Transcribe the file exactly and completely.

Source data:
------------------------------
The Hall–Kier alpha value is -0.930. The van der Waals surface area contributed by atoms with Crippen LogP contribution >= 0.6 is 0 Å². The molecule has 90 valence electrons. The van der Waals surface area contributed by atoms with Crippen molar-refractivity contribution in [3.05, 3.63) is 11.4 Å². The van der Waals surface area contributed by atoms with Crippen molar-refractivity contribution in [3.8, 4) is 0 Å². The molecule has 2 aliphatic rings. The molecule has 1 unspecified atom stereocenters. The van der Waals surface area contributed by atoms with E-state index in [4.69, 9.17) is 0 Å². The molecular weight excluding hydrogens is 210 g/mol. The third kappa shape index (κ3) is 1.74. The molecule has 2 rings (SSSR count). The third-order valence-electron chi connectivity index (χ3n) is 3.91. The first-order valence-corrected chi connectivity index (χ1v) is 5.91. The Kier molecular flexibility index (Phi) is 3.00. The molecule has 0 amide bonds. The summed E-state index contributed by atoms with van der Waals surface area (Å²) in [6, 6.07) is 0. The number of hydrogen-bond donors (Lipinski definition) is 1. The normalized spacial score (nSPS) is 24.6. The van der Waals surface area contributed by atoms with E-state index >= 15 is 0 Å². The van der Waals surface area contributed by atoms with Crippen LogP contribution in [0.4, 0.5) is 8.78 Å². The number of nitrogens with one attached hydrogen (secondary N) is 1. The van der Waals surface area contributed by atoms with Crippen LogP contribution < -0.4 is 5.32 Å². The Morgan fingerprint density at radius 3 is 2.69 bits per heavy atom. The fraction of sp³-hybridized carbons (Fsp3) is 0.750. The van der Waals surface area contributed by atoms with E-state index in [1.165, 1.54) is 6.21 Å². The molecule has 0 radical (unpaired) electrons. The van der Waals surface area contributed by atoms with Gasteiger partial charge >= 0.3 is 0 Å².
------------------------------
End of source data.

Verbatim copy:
The Hall–Kier alpha value is -0.930. The van der Waals surface area contributed by atoms with Crippen LogP contribution >= 0.6 is 0 Å². The molecule has 90 valence electrons. The van der Waals surface area contributed by atoms with Crippen molar-refractivity contribution in [3.05, 3.63) is 11.4 Å². The van der Waals surface area contributed by atoms with Crippen molar-refractivity contribution in [3.8, 4) is 0 Å². The molecule has 2 aliphatic rings. The molecule has 1 unspecified atom stereocenters. The van der Waals surface area contributed by atoms with E-state index in [4.69, 9.17) is 0 Å². The molecular weight excluding hydrogens is 210 g/mol. The third kappa shape index (κ3) is 1.74. The molecule has 2 rings (SSSR count). The third-order valence-electron chi connectivity index (χ3n) is 3.91. The first-order valence-corrected chi connectivity index (χ1v) is 5.91. The Kier molecular flexibility index (Phi) is 3.00. The molecule has 0 amide bonds. The summed E-state index contributed by atoms with van der Waals surface area (Å²) in [6, 6.07) is 0. The number of hydrogen-bond donors (Lipinski definition) is 1. The normalized spacial score (nSPS) is 24.6. The van der Waals surface area contributed by atoms with E-state index >= 15 is 0 Å². The van der Waals surface area contributed by atoms with Crippen LogP contribution in [0.4, 0.5) is 8.78 Å². The number of nitrogens with one attached hydrogen (secondary N) is 1. The van der Waals surface area contributed by atoms with Crippen LogP contribution < -0.4 is 5.32 Å². The Morgan fingerprint density at radius 3 is 2.69 bits per heavy atom. The fraction of sp³-hybridized carbons (Fsp3) is 0.750. The van der Waals surface area contributed by atoms with E-state index in [1.165, 1.54) is 6.21 Å². The molecule has 0 radical (unpaired) electrons. The van der Waals surface area contributed by atoms with Gasteiger partial charge >= 0.3 is 0 Å².